Anthracnose—also called Leaf Spot Fungus–is a catch-all name to describe several diseases caused by fungi that flourish in wet weather.
Anthracnose causes small, dark spots with yellow halos to develop on leaves. The spots become sunken lesions. Lesions may also form on stems and fruits. Leaf spots grow larger, become angular, and then dry until the centers of the spots fall out leaving holes in the leaves. Infected leaves often drop prematurely. Spore masses which look like pink slime may ooze from the lesions. Diseased stems and twigs die back.
Target Plants: Bean, cucumber, pepper, potato, melon, tomato, watermelon, gourds (usually not a problem on peas, squash, or pumpkin), and bramble fruits. Trees: dogwood, ash, elm, maple, oak, sycamore, and other trees.
- Bean leaves develop dark red or black spots on undersides; spots are often elongated dark brown and may follow veins. Spots may appear on upper surface of leaves.
- Bean pods develop spots or lesions that may be filled with pink masses of spores. Seeds in pods may have dark spots.
- Chinese cabbage develop small, round gray spots on leaves; elongated spots develop on stems.
- Cucumbers leaves develop yellow, water-soaked spots on leaves; spot turn brown
- Cucumber stems may develop pink, jelly-like lesions; when stems are affected plant may drop leaves.
- Cucumber fruits develop dark, sunken areas with pink spores.
- Lettuce leaves develop small, round gray spots; elongated spots develop on stems.
- Melon leaves develop light brown spots that turn to reddish brown on muskmelons black on watermelons. Spots enlarge. Leaf may shrivel and die.
- Melon stems develop water-soaked, elongated; leaf stems become sunken and brown.
- Melon and cucumber fruits develop dark, sunken lesions.
- Pepper fruits develop small, circular, water-soaked spots as fruit approaches maturity; as spots darken and deepen they develop concentric circles; in warm weather, the spots soon penetrate and spoil the fruit.
- Potato stems develop lesions just below the soil surface.
- Potato tubers develop black dots on the skin.
- Radishes develop small, round gray spots on leaves; elongated spots develop on stems.
- Raspberries (black) purplish circular sunken spots develop on lower canes; spot centers turn gray; berries ripen unevenly.
- Rhubarb stems and petioles develop water-soaked spots
- Strawberry stems girdle before they can root.
- Tomato fruits develop tan spots that become dark depressed spots; concentric rings are often visible in the spots.
- Tomatoes fruits develop small, circular, water-soaked spots as fruit approaches maturity; as spots darken and deepen, they develop concentric circles; in warm weather, the spots soon penetrate and spoil the fruit.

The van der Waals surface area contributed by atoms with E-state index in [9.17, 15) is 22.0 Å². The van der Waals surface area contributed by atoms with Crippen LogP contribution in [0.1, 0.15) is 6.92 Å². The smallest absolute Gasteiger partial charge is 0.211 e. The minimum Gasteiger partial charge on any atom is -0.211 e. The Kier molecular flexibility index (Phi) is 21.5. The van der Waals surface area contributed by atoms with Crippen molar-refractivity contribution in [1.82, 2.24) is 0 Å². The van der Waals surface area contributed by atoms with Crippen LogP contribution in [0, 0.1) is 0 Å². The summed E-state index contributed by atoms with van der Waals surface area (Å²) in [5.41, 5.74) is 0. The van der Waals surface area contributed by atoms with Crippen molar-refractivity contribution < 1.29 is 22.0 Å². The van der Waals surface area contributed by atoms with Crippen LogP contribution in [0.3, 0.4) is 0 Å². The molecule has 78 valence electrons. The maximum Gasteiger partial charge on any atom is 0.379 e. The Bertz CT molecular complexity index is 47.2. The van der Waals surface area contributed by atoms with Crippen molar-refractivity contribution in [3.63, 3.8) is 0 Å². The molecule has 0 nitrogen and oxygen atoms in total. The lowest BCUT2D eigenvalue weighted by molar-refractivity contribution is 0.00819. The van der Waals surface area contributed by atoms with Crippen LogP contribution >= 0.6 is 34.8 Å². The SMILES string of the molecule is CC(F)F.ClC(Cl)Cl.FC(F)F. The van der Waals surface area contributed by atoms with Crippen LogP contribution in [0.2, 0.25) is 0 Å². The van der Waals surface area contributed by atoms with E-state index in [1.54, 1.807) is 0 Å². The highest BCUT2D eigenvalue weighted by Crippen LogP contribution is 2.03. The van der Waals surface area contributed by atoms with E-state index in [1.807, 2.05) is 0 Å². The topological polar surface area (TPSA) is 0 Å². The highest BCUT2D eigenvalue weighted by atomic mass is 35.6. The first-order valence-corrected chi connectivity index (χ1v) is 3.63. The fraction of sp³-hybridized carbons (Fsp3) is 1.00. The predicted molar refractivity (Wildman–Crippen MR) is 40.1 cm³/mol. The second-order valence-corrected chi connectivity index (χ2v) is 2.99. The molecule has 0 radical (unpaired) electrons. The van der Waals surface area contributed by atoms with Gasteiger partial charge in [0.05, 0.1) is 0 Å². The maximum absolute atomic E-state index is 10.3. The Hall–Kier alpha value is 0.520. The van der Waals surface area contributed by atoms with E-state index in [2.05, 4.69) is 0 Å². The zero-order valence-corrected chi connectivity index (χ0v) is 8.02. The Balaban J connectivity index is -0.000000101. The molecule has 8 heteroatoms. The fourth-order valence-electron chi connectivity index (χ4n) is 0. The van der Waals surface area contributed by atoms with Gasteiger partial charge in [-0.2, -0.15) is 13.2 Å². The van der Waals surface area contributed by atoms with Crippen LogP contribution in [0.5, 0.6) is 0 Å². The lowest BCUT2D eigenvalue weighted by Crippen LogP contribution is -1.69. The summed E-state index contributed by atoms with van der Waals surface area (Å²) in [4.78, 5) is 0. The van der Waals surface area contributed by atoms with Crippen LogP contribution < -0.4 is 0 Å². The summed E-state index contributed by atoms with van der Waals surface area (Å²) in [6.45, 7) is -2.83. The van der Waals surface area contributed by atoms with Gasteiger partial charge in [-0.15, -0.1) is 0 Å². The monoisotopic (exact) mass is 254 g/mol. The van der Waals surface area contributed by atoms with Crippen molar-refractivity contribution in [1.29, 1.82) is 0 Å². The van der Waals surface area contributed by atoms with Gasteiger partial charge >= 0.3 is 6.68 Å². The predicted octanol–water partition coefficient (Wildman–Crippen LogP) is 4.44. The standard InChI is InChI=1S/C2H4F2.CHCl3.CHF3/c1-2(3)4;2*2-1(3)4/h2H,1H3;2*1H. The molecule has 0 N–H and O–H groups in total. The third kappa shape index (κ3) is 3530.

- Turnips develop small, round gray spots on leaves; elongated spots develop on stems.
How Spread: Fungi spores are spread by wind, rain, insects, and by gardeners handling wet plants. Spores can enter plants through wounds or through leaves when plants are wet. Spores may also be carried in infected seed. Spores germinate only in a water film. Spores grow at temperatures between 59°-77°F.
Life Cycle: Fungus overwinters as mycelium in seed and in garden debris. Spores formed in the spring are splashed on host plants where they germinate. Ne fungi form a peg at the end of the hyphae which can mechanically invade plants tissue.
Organic Control and Prevention: Wetness encourages these fungi.
- Grow resistant varieties. Use certified disease-free seed grown in the western United States.
- Avoid overhead irrigation. Avoid wetting foliage.
- Grow crops on trellises or poles to encourage good air circulation.
- Mulch around plants to decrease splashing from rain or sprinkler irrigation.
- Trim overhead trees or shrubs to increase sunlight to sun-loving plants.
- Avoid working among wet plants.
- Prune out infected branches or twigs.
- Remove infected plants from the garden.
- Burn or dispose of diseased plants.
Non-Organic Controls: Fungicides include lime sulfur, Bordeaux mixture, and chlorothalonil. These fungicides may be harmful and toxic to humans, animals, beneficial insects, bees, aquatic animals when not applied properly. Consult your cooperative extension for application information.
Disease Range: Eastern and Central United States, southeastern Canada, seldom seen in arid climates.
Scientific name: Colletotrichum spp., Gloeosporium spp.